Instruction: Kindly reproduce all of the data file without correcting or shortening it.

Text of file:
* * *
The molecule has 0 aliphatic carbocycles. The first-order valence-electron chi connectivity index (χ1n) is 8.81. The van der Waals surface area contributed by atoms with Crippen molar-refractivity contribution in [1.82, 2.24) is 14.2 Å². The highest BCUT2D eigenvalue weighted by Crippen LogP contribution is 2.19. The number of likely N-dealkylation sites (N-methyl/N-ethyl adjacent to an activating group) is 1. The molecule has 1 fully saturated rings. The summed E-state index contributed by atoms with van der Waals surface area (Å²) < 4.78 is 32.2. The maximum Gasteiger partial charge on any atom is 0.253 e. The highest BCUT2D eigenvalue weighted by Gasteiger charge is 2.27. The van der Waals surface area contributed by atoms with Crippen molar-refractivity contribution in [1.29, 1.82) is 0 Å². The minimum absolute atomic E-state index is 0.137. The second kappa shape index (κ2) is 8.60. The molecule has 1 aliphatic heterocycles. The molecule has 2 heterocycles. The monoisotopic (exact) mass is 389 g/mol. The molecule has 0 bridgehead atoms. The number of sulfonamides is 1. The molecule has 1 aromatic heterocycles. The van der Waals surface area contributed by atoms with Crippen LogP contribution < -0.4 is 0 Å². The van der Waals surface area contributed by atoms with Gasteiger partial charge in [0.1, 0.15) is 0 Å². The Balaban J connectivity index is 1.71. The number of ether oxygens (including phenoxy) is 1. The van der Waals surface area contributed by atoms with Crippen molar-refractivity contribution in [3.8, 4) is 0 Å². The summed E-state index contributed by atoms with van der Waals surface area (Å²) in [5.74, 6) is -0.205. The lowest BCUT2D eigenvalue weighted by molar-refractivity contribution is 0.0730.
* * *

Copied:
The molecule has 0 aliphatic carbocycles. The first-order valence-electron chi connectivity index (χ1n) is 8.81. The van der Waals surface area contributed by atoms with Crippen molar-refractivity contribution in [1.82, 2.24) is 14.2 Å². The highest BCUT2D eigenvalue weighted by Crippen LogP contribution is 2.19. The number of likely N-dealkylation sites (N-methyl/N-ethyl adjacent to an activating group) is 1. The molecule has 1 fully saturated rings. The summed E-state index contributed by atoms with van der Waals surface area (Å²) < 4.78 is 32.2. The maximum Gasteiger partial charge on any atom is 0.253 e. The highest BCUT2D eigenvalue weighted by Gasteiger charge is 2.27. The van der Waals surface area contributed by atoms with Crippen molar-refractivity contribution in [1.29, 1.82) is 0 Å². The minimum absolute atomic E-state index is 0.137. The second kappa shape index (κ2) is 8.60. The molecule has 1 aliphatic heterocycles. The molecule has 2 heterocycles. The monoisotopic (exact) mass is 389 g/mol. The molecule has 0 bridgehead atoms. The number of sulfonamides is 1. The molecule has 1 aromatic heterocycles. The van der Waals surface area contributed by atoms with Crippen LogP contribution < -0.4 is 0 Å². The van der Waals surface area contributed by atoms with Gasteiger partial charge in [0.1, 0.15) is 0 Å². The Balaban J connectivity index is 1.71. The number of ether oxygens (including phenoxy) is 1. The van der Waals surface area contributed by atoms with Crippen molar-refractivity contribution in [3.8, 4) is 0 Å². The summed E-state index contributed by atoms with van der Waals surface area (Å²) in [5.74, 6) is -0.205. The lowest BCUT2D eigenvalue weighted by molar-refractivity contribution is 0.0730.